Thursday, 18 March 2010
How to craft email headers that get your emails opened
Pokes and Tags and Tweets – do they annoy you or catch your attention?
It seems that if a statement or opening line has more than 140 characters then it is destined to go unread. In today’s world where people’s attention spans seem to be diminishing constantly what can you do to get your messages across to your charity’s supporters?
Since I am no expert in tweeting or tagging I shall stick to a subject I know one about – the email. Email headers to be more specific. Note here that by email header I mean the subject line and From name line.
Today, many charities use email to update their supporters about their work, to fundraise, to campaign and much more. And, while weekly or monthly emails are carefully crafted the email header is often a last minute job.
What is the first thing a recipient sees when an email drops into their inbox? – It is the subject line and the sender’s name. These two statements have to be motivating enough to make that person open the email rather than delete it.
Here are some things you might want to consider when crafting email headers for successful campaigns:
• Inform or engage? – Before writing an email header consider this question: what’s the main reason for sending this email? Do you simply want to share some success stories? Or, are you trying to get donations/ volunteers, etc?
• Be personal – Include the name of the recipient or the sender in the email header or some other kind of personalized message. A personalized header like: ‘Redina, here's a unique opportunity for you to help homeless Haitians directly’ is better than ‘Latest news from work in Haiti’.
Or, for example an email with a header like ‘Hello from Rob Parsons’ is more likely to be opened than an email whose header is: ‘Important news from Care for the Family.’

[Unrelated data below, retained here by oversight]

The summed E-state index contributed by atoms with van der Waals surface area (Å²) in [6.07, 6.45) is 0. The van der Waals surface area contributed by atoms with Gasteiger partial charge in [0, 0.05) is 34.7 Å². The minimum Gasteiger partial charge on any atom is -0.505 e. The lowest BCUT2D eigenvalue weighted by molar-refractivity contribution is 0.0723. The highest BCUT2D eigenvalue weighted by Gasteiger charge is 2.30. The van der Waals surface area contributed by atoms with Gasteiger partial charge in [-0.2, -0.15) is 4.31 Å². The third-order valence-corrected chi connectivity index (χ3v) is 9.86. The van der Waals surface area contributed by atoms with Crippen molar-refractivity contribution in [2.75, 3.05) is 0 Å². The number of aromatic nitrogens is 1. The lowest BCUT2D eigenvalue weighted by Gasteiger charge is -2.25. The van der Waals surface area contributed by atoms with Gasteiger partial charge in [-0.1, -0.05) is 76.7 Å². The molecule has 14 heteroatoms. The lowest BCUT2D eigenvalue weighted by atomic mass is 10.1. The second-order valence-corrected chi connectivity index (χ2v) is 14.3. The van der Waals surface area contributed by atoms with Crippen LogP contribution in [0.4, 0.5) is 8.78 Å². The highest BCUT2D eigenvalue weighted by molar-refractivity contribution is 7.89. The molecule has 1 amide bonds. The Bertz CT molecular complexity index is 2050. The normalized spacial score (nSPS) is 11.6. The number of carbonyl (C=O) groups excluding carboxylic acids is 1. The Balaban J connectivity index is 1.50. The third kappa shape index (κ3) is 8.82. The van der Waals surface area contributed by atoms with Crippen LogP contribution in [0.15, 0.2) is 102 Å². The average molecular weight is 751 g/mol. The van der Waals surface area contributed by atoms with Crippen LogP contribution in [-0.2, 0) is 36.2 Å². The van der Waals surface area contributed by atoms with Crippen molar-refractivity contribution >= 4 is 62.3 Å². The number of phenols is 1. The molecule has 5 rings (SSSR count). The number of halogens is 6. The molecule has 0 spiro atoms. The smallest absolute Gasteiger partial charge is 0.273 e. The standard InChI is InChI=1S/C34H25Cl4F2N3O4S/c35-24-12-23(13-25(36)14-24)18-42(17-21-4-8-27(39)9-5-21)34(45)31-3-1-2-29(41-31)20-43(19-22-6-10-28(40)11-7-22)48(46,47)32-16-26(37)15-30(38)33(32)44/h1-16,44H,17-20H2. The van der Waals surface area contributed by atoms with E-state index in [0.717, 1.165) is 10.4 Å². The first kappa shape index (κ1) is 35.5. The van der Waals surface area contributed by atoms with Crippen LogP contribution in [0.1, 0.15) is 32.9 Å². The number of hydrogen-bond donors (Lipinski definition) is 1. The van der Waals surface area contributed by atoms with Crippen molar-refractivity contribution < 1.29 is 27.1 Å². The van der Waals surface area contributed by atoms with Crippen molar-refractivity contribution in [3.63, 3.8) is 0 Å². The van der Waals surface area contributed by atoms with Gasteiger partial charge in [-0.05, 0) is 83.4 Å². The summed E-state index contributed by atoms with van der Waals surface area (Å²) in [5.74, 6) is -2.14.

• Interest triggers. Since the words on the email subject line are the primary bait to hook the recipient into opening the email, you need to learn how to identify and write interest triggers.
Read through the content of the message, think about the purpose of the email and try to identify any interest triggers. Look at newspapers and magazines, what headlines and triggers pull your attention and how are they constructed.
You can try and use similar constructs of words for your charity’s headlines… Make sure you keep testing them though so that you can discover which ones might work best for you. Here are some examples of good triggers:
1. STOP THE TRAFFIC: Don’t be oblivious
2. Premier Christian Media: Is your freedom to vote a privilege?
3. Kyria.com: Leading your enemies
• Asking questions or making statements? - An engaging email campaign like a direct appeal or a meeting should be a two-way conversation, so you might want to consider starting with a question in your subject line.
You might want to use a question as a subject line for email fundraising campaigns or petitions.
• Going for long or short subject lines? – That depends on what you want to say but generally speaking a good length subject line should have about 35 characters. This doesn’t mean that you can’t experiment with longer subject lines – as always keep testing them to discover what works best with your constituency.
• Who is the email from? – You might have already set up your From name as the charity. If that is the case experiment with a different From name – that of leader in your charity or a well known field staff member. Do an A B test to see which From name performs best.
Also you might want to use different From names for your fundraising campaigns, e-updates or event invitations always using the name of a staff member who has the most relevant relationship with the recipients.
Like with anything else in fundraising and development the key is to test new approaches continuously. Use different email headers for different groups of the database and compare the opening rates, try to determine how the header or the From name is connecting with recipients. Knowing how to capture the attention of your email recipients will give your message a better chance of being read.